Homeowners, firefighters begin cleanup from Herriman fire

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HERRIMAN -- The wildfire that destroyed three homes and forced evacuations in Herriman earlier this week is now 90 percent contained with full containment expected Friday.

Both fire crews and homeowners are beginning to clean up from the blaze that began on Sunday.

Linda Guffaux returned home Monday night to a home covered in a layer of soot but she didn't mind much.

Homeowners, firefighters begin cleanup from Herriman fire

"When I was looking up at the hill, you could see that the fire was very close. I just assumed (the house) was gone. So to have this is a minor inconvenience," she says.

Professional cleaning crews came to her home and others in the neighborhood Thursday to tidy up and clean out the air ducts.

Other residents are having a tough time keeping their homes clean after the fire. Brenda Walker doesn't even live close to the fire line, but she says her home and clothes still smell like smoke. Also, her house is constantly dirty.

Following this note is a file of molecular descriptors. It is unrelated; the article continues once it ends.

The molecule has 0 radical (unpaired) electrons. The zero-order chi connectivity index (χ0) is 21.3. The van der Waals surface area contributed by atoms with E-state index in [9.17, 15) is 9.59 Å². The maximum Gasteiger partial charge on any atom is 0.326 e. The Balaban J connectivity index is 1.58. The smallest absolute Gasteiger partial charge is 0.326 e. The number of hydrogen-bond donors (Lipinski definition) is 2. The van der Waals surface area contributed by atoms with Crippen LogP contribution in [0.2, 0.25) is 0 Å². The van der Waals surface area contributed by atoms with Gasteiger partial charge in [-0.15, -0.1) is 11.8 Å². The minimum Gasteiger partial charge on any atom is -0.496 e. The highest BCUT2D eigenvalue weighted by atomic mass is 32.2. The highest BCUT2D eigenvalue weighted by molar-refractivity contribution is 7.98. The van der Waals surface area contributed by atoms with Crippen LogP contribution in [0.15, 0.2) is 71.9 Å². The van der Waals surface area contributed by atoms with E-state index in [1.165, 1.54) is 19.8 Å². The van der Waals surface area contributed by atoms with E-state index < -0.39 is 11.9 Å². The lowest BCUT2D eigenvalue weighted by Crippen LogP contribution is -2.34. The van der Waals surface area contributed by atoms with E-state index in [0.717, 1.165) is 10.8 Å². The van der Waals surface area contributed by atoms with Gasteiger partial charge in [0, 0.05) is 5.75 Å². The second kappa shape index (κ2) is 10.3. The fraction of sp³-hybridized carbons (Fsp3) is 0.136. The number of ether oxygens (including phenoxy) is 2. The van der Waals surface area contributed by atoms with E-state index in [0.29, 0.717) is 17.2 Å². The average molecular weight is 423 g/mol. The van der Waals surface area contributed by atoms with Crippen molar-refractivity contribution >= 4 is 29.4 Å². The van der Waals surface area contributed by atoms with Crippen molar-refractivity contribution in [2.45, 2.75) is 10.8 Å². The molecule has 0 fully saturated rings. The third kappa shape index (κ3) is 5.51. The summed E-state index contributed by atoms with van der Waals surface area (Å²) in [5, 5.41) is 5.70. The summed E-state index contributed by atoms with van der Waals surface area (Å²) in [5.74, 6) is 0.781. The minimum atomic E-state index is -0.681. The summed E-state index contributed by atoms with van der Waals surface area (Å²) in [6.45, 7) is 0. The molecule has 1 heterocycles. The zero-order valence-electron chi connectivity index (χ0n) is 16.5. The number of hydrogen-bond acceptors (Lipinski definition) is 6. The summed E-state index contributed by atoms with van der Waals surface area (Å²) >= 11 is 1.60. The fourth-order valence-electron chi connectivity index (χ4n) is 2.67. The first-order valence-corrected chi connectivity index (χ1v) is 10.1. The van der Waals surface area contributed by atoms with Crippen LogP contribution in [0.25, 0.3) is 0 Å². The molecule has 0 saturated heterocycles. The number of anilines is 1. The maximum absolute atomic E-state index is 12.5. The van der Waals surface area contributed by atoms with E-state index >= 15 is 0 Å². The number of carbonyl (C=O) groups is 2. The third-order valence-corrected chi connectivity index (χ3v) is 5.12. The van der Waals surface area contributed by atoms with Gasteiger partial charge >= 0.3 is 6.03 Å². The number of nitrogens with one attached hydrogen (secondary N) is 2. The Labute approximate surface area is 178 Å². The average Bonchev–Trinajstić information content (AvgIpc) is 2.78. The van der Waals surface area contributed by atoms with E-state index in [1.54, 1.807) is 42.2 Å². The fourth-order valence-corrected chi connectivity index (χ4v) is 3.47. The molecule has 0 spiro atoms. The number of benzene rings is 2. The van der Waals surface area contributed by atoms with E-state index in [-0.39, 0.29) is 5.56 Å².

"You wipe off the counters and the oven and a few moments later there is dust all over," she explains.

She says she saw ash falling at Butterfield Park Thursday.

"My son was going down the slide and when he came off his clothes were black," Walker says.

She and several other residents picked up free cleaning materials and air filters at city hall Thursday.

Herriman city says Camp Williams officials will hold a claims meeting with people affected by the fire in the near future. City officials say they are working with about 200 people right now.

Homeowners, firefighters begin cleanup from Herriman fire

On the mountain Thursday, two bulldozers worked to repair about five miles of fire line.

"We need to have fire lines to protect homes from fire and we're making every effort we can to restore the land to what it was like before the fire started," says Paul Flood, a burned area emergency rehab specialist.

Crews also put water bars in to help with draining and erosion on the affected land.

The Machine Gun Fire did not grow Thursday and remains at about 4,326 acres. Crews are beginning to demobilize with about 200 people still on the mountain.

The fire was sparked by machine gun training Sunday at Camp Williams.


Story compiled with information from Sarah Dallof and Cleon Wall .

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